In other essays, Smith tackles her subject matter more directly. ‘American Exceptionalism’, is exactly about what it says in the title. She begins the piece by defining American exceptionalism, which at its foundation is the capacity to deny that death is something inherent in life. Before the pandemic, Smith contends, America had viewed itself as being immune from all forms of death that affected the rest of the world, including environmental catastrophe and war: ‘Relatively secure, in its high-walled haven, America would feast on whatever was left of its resources, still great by comparison with the suffering out there, beyond its borders.’

Now, the pandemic has blown apart that fantasy, making it apparent that America’s self-belief around overcoming death is a delusion. Smith adds that a feature of American exceptionalism is, as demonstrated by an insane healthcare system (or lack of), death being structured and determined by an access to wealth: ‘Death comes to all – but in America it has long been reasonable to offer the best chance of delay to the highest bidder.’ The onset of COVID has shown even more clearly how life-chances in America are dependent on a healthcare system that is, to put it brutally, linked to a person’s ability to pay.

Smith makes a good point. Evidently, healthcare in America is atrocious. But even in this – an insistence on how terrible it is – is perhaps another version of American exceptionalism. To recognise America as being exceptional in this is also a way to let ourselves, non-Americans, off the hook. Healthcare is big business, and real quality of care is dependent on an access to resources even in Europe or Australia.

If anything, the pandemic has shown this is true across the world, and rather than being exceptional, America’s healthcare system is at the extreme end of a spectrum. I remember the times when my mother would have to sit as a cancer patient waiting for hours in the emergency waiting room, or being let inside but still waiting, for a doctor to come see her. I saw how that tired her out, how it added to her physical and mental strain. I remember how we changed hospitals because we felt the oncologist just wanted to impose a treatment of clinical trials run by pharmaceutical companies, rather than being open to other options. We moved my mother to a hospital that had a doctor recommended by a friend who was willing to work with us to give her a more personalised treatment plan. I don’t think it was a coincidence that the first hospital was in the outer western suburbs and the second one in the inner eastern suburbs of Sydney. I remember how much my mother’s face brightened when there was a doctor in the room who made her feel truly listened to.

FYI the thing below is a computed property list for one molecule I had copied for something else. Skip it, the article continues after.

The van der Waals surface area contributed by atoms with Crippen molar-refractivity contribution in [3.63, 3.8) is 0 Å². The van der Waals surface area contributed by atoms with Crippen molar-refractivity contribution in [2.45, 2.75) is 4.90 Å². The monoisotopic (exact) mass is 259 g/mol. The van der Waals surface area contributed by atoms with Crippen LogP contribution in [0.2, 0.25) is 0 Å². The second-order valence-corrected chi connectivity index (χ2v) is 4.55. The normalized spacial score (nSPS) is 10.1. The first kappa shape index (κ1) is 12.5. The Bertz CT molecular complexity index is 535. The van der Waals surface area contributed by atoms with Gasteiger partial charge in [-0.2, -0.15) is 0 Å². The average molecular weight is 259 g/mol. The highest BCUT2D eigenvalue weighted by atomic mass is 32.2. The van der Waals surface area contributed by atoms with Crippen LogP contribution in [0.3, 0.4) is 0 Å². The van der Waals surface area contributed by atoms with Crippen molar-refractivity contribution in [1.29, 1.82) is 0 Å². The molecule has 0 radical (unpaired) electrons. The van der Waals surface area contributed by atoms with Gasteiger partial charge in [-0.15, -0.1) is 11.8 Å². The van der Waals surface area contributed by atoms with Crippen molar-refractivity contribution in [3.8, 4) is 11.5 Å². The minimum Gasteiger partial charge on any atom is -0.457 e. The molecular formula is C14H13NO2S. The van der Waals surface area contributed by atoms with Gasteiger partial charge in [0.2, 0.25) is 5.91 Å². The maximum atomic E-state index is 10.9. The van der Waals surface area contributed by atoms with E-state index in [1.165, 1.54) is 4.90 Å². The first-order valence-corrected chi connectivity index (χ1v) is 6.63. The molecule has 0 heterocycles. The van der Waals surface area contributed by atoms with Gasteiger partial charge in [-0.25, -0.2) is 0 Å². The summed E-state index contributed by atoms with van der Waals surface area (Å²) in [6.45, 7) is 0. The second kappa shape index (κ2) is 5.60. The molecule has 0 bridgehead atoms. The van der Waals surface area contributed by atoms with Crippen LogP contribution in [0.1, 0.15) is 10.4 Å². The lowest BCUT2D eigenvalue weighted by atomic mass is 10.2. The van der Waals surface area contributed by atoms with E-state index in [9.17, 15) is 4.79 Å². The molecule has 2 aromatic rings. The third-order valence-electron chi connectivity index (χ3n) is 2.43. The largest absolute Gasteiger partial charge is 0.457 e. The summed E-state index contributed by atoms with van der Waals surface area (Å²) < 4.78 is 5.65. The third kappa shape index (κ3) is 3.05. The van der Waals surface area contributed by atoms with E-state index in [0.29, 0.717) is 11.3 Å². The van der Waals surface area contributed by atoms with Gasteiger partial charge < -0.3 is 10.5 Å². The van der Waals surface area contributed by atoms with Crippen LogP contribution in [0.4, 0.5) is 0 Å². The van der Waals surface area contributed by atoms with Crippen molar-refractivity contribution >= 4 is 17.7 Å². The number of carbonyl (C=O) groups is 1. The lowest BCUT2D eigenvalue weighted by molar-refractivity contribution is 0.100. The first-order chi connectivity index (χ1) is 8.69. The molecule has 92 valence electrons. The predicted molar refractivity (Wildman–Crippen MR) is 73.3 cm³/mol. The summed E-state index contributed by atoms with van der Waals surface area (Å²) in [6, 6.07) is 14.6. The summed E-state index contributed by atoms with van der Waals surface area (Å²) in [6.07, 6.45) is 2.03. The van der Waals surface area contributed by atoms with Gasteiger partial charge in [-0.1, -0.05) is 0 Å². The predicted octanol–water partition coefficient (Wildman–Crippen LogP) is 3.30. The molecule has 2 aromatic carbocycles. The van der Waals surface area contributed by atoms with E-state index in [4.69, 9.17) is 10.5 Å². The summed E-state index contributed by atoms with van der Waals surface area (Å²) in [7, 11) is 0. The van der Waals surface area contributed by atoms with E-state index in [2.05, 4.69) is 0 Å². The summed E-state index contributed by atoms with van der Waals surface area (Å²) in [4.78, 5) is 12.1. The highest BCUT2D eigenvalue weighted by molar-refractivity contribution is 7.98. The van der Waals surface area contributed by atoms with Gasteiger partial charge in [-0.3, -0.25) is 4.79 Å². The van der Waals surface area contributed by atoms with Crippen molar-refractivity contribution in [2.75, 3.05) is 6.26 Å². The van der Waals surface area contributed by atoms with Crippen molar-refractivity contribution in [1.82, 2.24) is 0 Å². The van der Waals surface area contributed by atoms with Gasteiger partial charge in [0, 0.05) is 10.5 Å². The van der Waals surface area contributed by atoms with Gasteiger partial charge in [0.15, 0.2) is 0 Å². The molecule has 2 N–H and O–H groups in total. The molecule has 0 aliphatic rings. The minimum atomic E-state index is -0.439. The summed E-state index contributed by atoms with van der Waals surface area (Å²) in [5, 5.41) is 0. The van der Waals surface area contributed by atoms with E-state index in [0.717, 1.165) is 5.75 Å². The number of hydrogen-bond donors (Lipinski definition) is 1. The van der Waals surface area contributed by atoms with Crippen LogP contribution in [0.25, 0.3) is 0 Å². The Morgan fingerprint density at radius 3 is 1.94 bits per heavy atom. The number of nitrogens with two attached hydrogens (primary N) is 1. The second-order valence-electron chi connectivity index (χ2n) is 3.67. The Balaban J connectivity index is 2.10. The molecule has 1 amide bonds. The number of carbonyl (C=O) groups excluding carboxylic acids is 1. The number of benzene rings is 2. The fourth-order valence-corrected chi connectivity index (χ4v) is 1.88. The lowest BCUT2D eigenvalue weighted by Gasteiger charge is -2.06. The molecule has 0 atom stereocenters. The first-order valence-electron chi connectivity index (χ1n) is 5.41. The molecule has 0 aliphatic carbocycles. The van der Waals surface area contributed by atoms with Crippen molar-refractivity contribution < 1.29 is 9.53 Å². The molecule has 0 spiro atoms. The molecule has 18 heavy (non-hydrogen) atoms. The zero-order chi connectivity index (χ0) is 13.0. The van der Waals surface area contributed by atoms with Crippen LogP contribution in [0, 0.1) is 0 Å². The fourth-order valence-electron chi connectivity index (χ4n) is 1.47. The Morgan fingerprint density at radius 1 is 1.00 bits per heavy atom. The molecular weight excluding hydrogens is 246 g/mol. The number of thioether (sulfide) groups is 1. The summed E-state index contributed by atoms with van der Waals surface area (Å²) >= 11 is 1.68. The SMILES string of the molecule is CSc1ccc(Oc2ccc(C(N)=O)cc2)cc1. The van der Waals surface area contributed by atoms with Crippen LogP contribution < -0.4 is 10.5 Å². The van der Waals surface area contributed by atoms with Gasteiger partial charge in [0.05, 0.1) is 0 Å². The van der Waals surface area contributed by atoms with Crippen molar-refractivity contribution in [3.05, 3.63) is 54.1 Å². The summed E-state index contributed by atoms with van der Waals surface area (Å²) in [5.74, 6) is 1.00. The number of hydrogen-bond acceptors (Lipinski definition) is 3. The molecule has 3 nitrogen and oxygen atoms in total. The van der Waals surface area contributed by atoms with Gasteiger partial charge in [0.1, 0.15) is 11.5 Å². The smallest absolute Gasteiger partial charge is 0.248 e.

Stress-addled and traumatised while we, as a family, were fighting for our mother’s life, I remember thinking that the rich probably have their doctors on call, that in private hospitals they probably don’t have to wait for hours to be seen to, and how something as seemingly simple as this probably extends lives: the feeling of being cared for, of being reassured that medical experts are there to help fight for your life, that was also part of having the best care. And even if this does end in death anyway – whatever extra time, extra feeling of being nurtured that it could have afforded, would have been worth it.

Australia is also a nation that denies death, in many ways and in much worse ways than what happened to my mother. To think that America is exceptional in this is just another form of insularity, on the part of Americans or those who live there, like Smith does.

Insularity strikes me again as I read further on in Intimations, especially in the essay, ‘Suffering like Mel Gibson’. Smith contends that before the pandemic, discussions around privilege and the intersections between race, class, gender etcetera abounded and were important. However, in this new normal of COVID times, the question of privilege can no longer be applied to discussions of suffering. This is because, according to Smith, privilege is something that can be pointed out and argued over; we can, with an awareness of our own privilege, ‘pop’ through it: ‘Class is a bubble, formed by privilege, shaping and manipulating your conception of reality. But it can at least be brought to mind; acknowledged, comprehended, even atoned for through transformative action … if the will is there to do it.’